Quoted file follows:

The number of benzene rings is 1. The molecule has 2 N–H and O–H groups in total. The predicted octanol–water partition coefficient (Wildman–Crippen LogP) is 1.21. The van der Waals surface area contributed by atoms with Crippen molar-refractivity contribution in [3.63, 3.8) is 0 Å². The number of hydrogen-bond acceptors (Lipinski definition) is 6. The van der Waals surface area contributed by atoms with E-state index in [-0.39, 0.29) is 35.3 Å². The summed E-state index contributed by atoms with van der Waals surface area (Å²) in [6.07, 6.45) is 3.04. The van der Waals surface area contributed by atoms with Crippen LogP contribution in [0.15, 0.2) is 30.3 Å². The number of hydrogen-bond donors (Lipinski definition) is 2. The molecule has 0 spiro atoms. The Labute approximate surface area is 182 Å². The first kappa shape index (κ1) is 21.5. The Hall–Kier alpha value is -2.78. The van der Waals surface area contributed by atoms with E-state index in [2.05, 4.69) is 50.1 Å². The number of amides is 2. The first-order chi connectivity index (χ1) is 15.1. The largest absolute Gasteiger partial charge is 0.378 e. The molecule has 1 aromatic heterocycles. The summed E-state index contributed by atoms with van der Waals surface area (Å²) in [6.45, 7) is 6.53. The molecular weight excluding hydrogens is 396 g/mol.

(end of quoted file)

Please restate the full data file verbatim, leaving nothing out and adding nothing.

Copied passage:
The number of benzene rings is 1. The molecule has 2 N–H and O–H groups in total. The predicted octanol–water partition coefficient (Wildman–Crippen LogP) is 1.21. The van der Waals surface area contributed by atoms with Crippen molar-refractivity contribution in [3.63, 3.8) is 0 Å². The number of hydrogen-bond acceptors (Lipinski definition) is 6. The van der Waals surface area contributed by atoms with E-state index in [-0.39, 0.29) is 35.3 Å². The summed E-state index contributed by atoms with van der Waals surface area (Å²) in [6.07, 6.45) is 3.04. The van der Waals surface area contributed by atoms with Crippen LogP contribution in [0.15, 0.2) is 30.3 Å². The number of hydrogen-bond donors (Lipinski definition) is 2. The molecule has 0 spiro atoms. The Labute approximate surface area is 182 Å². The first kappa shape index (κ1) is 21.5. The Hall–Kier alpha value is -2.78. The van der Waals surface area contributed by atoms with E-state index in [2.05, 4.69) is 50.1 Å². The number of amides is 2. The first-order chi connectivity index (χ1) is 15.1. The largest absolute Gasteiger partial charge is 0.378 e. The molecule has 1 aromatic heterocycles. The summed E-state index contributed by atoms with van der Waals surface area (Å²) in [6.45, 7) is 6.53. The molecular weight excluding hydrogens is 396 g/mol.